The Cambridge Cordials' Worker of the Month is Olga Berilla of Byesville, Ohio. Mrs. Berilla began work at the Cambridge Glass House 50 years ago in January 1943. She worked there during World War II and was first assigned a government contract job making medicinal beakers. The beakers ranged in size from 10ml to 1 liter. They were shipped to Veterans Hospitals all over the United States.
Mrs. Berilla shared several interesting facts about her work in this specialized department. Her job was to put calibration lines on the smallest of the beakers. When she received her beakers, they were completely covered with wax. Using a table top tool with a needle attached, she made lines through the wax to allow for etching of the ware. Some calibration lines went all the way around the beaker while others were shorter and only on one side.
Other workers in the department were resposible for putting on the numbers and calibrating the beakers. The calibrators worked in pairs. They added water, a drop or two at a time, and then painted dots to show placement of the line. Accuracy was very important as the beakers were used to dispense medicines. Mrs. Berilla said that one had to be careful not to press too hard with the needle or the beaker would break; however too little pressure would not allow for a good etch. All of her work the first week was discarded. This was the standard procedure for new workers because of the accuracy and quality wanted. Mrs. Berilla's output for the first week was 3 dozen beakers. Later, she could put out 10 dozen per day.
Mrs. Berilla received her first paycheck on January 8, 1943, for $13.76. The cost to ride the bus to Cambridge was about $1.00 per week. Her paycheck was usually around $18.00 per week. John Hydock was the foreman of this specialized department nd it was located next to the etching department. The beaker that Mrs. Berilla shared with the group was a pressed piece with a small round foot and a slightly flared top. The Triangle C ws etched on the cup portion of the beaker. The beakers were only made in crystal.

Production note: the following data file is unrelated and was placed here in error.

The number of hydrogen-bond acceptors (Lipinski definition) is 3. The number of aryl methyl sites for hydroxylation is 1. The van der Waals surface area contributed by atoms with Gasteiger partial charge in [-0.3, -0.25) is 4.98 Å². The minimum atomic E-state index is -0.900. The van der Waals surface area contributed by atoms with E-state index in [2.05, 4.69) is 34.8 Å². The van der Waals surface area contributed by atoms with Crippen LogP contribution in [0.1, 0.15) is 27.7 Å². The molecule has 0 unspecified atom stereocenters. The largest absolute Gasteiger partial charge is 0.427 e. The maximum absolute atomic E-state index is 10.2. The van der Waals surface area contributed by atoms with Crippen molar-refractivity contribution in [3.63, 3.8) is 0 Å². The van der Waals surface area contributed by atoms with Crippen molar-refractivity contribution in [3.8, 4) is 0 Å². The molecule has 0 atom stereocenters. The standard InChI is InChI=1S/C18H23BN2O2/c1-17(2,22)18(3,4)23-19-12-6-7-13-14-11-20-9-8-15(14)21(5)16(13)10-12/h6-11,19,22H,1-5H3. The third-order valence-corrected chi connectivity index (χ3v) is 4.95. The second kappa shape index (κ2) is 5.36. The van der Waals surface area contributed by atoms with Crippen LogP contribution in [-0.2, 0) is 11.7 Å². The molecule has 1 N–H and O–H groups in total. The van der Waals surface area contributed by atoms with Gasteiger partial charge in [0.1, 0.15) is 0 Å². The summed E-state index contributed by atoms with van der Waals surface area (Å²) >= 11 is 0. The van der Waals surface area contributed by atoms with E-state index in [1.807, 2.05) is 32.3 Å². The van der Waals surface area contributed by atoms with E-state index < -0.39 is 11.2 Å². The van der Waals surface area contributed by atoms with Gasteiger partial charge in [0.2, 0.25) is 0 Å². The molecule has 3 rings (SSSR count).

Following completion of the government contract that lasted about a year, Mrs. Berilla was reassigned to the selecting department, where she wshed and wrapped the ware for shipment. She recalled that there would be times when there were many tables of ware that had been removed from the lehr waiting to be sorted into orders. She said that the workers were always kept quite busy. The selectors would place the ware on a metal table to better see any imperfections in shape and color. She also said that the blowers would come back to the selecting department several times each day to see the results of their work. Their pay was affected by the quality of ware they turned out.
Mrs. Berilla shared an incident with the group that occurred when she, and another lady who also had been transferred to the selecting department, continued to be paid $0.49 per hour. The wage in this department was $0.46 per hour. When the other workers in the selecting department found out about the wage difference, they threatened to stage a work stoppage. Mrs. Berilla said that the foreman, Nye McHenry, came to the two of them and said they would have to accept a wage cut or they would lose their jobs. They agreed to the cut and there was no more trouble. Sometimes it was necessary to work on Saturdays to get out an order. She could not remember if the workers were paid a higher wage for Saturday work.
Mrs. Berilla recalled that Cambridge made much crystal ware during the War years. She also remembered moonlight blue, a lot of amber, yellow and light green ware. Reds were not made because of the War. She sid that one piece that was often rejected by the selectors was the lid for the three compartment candy dish. A good fit was difficult to achieve and sometimes a whole batch would have to be discarded. During her time in the selecting department, Mrs. Berilla fondly recalled that she had the privilege of handling some very beautiful pieces of Cambridge ware. It is obvious that she still appreciates the fragile beauty of Cambridge glass.